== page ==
The recipients of the Cal Alumni Association’s Alum of the Year Award are an impressive group, to say the least. The list includes decorated military officers, Supreme Court justices, Nobel laureates, leading industrialists, and renowned authors. None, as far as we know, ever dropped out of the University.
That has now changed with the addition of 2015 Alumnus of the Year Stephen G. Wozniak, who left UC Berkeley in 1972. More than a decade later, he returned to complete his degree—after cofounding Apple Computer, now known as Apple Inc., currently the most valuable technology company in the world.
An electrical engineer, Wozniak is credited with having designed the company’s earliest products—most notably, the wildly popular Apple II—which helped spark the revolution in personal computing. For his contributions, he has been honored with a Heinz Award for Technology, the Economy and Employment; induction into the National Inventors Hall of Fame; and the National Medal of Technology. But speaking by phone from his home recently, “Woz,” as he is best known, insisted that receiving his diploma on the stage of the Greek Theatre was his life’s “proudest moment.”
The Woz first attended Cal in 1971, after a year at the University of Colorado at Boulder. “I fell in love with snow,” he said of his out-of-state flirtation. Two things lured the San Jose native back from the Front Range. First, The Graduate had just hit movie theaters and its portrayal of Berkeley made an impression on the young Woz. Second, and more important, Berkeley was famous as the home of the Free Speech Movement.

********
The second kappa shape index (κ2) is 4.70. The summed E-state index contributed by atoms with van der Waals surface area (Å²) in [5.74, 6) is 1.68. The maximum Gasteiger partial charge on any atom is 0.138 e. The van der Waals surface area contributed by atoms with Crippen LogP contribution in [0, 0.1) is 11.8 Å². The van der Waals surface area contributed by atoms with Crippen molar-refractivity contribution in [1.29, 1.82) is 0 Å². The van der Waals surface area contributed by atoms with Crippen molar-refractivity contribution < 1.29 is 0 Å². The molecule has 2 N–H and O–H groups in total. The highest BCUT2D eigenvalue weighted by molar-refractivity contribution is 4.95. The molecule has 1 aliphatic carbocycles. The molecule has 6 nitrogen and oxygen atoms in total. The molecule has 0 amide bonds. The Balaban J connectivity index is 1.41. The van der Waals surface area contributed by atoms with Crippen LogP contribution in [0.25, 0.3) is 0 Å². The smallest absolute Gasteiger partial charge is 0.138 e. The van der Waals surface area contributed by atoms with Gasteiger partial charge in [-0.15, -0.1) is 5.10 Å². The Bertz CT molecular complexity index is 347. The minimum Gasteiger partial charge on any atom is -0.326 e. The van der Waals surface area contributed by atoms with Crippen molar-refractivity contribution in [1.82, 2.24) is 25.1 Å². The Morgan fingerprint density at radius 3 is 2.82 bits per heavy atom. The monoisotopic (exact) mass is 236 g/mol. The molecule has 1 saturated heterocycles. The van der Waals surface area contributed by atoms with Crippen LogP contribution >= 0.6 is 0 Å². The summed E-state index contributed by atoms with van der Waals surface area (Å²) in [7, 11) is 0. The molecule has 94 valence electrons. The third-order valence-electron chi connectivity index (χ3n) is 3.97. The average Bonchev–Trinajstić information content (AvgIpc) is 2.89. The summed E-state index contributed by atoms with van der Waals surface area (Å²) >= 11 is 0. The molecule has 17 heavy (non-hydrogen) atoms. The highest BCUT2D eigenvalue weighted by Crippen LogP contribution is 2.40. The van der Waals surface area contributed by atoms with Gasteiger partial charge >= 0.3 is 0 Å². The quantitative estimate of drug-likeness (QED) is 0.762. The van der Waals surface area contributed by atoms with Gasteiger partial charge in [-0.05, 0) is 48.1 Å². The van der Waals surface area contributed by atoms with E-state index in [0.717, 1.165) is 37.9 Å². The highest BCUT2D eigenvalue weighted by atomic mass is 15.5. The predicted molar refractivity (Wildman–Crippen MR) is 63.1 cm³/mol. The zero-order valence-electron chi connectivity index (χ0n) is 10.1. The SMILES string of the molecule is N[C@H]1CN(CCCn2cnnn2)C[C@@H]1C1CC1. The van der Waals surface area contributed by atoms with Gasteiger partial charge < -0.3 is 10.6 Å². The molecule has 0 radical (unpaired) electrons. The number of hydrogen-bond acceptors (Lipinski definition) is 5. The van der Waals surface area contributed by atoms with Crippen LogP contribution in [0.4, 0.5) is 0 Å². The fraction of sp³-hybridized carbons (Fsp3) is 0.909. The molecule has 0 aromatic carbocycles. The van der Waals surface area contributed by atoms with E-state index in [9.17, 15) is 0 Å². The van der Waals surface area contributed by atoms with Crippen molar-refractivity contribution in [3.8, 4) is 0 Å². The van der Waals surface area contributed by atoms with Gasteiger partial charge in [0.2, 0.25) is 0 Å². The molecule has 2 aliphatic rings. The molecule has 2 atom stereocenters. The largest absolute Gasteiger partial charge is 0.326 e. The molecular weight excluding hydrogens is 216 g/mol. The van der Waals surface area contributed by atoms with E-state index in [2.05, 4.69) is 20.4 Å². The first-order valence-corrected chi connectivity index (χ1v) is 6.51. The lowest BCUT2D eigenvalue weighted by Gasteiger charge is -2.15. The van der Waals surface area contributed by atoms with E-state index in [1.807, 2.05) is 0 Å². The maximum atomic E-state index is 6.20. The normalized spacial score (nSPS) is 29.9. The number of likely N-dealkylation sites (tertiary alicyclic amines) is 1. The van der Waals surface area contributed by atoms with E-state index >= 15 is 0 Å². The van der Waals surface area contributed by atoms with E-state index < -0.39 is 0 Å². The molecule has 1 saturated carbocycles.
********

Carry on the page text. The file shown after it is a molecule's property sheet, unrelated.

“It made up a huge part of my life [and continues] until this day … especially speaking out against the [Vietnam] war. They were standing up for different kinds of human rights…. Maybe because I’d been a geek and I’d been shunned … I always cared about people that cared about other people.”
If Cal’s activist culture was the “software” that attracted Woz, he was also drawn to Berkeley’s impressive hardware. “They had a real top supercomputer—a CDC 6600—that was an amazing part of my life.” Significantly, the storied mainframe, used by the Lawrence Berkeley Lab to trace nuclear events in Donald Glaser’s bubble chamber, wasn’t restricted to grad students; Woz had access to it even as an undergrad.
“My roommate, John Gott, wrote a ten-page report—his final for an English class—and it was all about my escapades that year, and he called it fiction because nobody would believe it.”
In his spare time, Woz pursued some very unauthorized extracurricular activities, chief among them the lost art of phreaking. Phone phreaks were a subculture of rebellious techies who figured out how to hack the AT&T telephone network. The primary tools of the trade were home-built “blue boxes”—electronic gadgets that could generate the audio tones used by the phone network to do simple things like dial numbers. With a blue box, you could call long-distance (an expensive proposition at the time) for free.
Wozniak recalled that these exploits around the edges of the emerging tech scene—often with Steve Jobs and other friends—“led me into being a leader in my dorm.” Jobs, who died in 2011, would of course go on to become Wozniak’s cofounder at Apple. Back then, they were known to other phreaks by their handles: Woz was “Berkeley Blue,” and Jobs was “Oaf Tobar.” Recalling those days, Woz says, “My roommate, John Gott, wrote a ten-page report—his final for an English class—and it was all about my escapades that year, and he called it fiction because nobody would believe it.”